By today’s standards this is a small library with some marked technical limitations — for example, none of the samples are looped — but regardless, these instruments work well together for fat, powerful chord pads, swells, stabs and falls, and collectively cover a lot of the pop, rock and jazz bases.
Released in 2013 as a companion to their Vintage Vibe collection of retro instruments, Big Fish Audio’s Vintage Horns features trumpet (open and muted), flugelhorn, trombone, soprano, alto, tenor and baritone saxes, flute and alto flute. While aiming to emulate the sounds of classic ’60s and ’70s horn sections, the library stops short of adding tape hiss or vinyl distortion; instead, we’re given clean, attractive multisamples with plenty of presence and bite. Bright, perky saxophones, fat-sounding, engaging trumpet and trombone, a very decent flugelhorn and a moody, film-noir Harmon-mute trumpet are all highly usable, and the flutes (which play some nice falls) add a cool, jazzy flavour.
All instruments play keyswitchable long and short notes, stabs, falls and swells, and the brass and saxes have an additional sforzando style. Programmed instrument combinations emulate the instrumentation of classic horn sections such as James Brown’s JBs, the Memphis Horns and the big ‘Tower Of Power’ Oakland sound, while on a less hip note, you can also recreate the brass lick from that bloody Pearl & Dean cinema ad. It’s available as a Reason Refill and Kontakt Player 5/Kontakt 5 or higher library.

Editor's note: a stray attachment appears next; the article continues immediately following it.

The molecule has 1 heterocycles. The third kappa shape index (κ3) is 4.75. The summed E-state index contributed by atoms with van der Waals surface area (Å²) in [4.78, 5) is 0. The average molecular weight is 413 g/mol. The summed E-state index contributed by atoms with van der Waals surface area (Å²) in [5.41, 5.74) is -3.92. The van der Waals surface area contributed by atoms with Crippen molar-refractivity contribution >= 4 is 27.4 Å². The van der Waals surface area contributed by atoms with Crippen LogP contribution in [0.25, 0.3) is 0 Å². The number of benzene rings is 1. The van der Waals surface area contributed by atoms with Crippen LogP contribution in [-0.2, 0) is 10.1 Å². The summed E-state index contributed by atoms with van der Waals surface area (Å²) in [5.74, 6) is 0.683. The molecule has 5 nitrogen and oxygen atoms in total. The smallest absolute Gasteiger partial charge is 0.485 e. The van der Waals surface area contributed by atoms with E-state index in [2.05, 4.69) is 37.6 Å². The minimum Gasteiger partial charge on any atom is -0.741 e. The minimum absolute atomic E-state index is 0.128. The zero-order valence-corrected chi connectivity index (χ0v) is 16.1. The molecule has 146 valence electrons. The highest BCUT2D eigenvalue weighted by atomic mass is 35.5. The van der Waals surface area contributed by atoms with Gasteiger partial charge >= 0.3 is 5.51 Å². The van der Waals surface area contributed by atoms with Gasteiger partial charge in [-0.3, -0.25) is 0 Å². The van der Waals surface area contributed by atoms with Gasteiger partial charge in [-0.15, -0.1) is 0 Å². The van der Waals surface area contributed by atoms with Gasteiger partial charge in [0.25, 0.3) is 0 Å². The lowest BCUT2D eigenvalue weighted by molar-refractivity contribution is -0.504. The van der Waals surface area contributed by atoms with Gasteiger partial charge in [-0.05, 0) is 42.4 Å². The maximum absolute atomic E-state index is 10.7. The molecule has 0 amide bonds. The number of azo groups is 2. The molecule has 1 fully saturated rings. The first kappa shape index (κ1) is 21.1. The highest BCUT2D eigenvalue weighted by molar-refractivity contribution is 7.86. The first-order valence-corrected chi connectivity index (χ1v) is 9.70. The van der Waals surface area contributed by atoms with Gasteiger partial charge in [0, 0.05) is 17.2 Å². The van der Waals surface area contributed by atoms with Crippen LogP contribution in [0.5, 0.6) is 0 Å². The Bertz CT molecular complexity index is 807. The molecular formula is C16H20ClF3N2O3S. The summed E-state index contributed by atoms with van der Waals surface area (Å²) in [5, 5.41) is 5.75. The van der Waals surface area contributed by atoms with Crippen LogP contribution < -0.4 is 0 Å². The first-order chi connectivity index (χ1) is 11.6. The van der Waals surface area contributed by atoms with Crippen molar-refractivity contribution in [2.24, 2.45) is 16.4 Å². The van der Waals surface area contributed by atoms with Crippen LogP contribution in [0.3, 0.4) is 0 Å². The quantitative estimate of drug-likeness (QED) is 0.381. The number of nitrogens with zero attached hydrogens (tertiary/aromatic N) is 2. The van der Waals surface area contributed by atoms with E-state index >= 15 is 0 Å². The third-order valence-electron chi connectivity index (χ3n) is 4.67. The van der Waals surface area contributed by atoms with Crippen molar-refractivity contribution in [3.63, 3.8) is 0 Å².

Vir2 Instruments’ Mojo Horn Section, originally unveiled in early 2009, is a Kontakt- and Kontakt Player-based virtual instrument optimised for pop, jazz, funk and big-band styles. Boasting a large line-up of trumpet, piccolo trumpet, trombone, bass trombone, flugelhorn, soprano, alto, tenor and baritone saxes and clarinet, this is one of the most intensively programmed and well thought-out brass libraries in the known universe. Features include a customisable, speed-sensitive, triple-engine simulated legato/portamento mode with a range of controls to satisfy the most ardent tweakhead, and a Players setting which can expand each solo instrument into a virtual section of various sizes.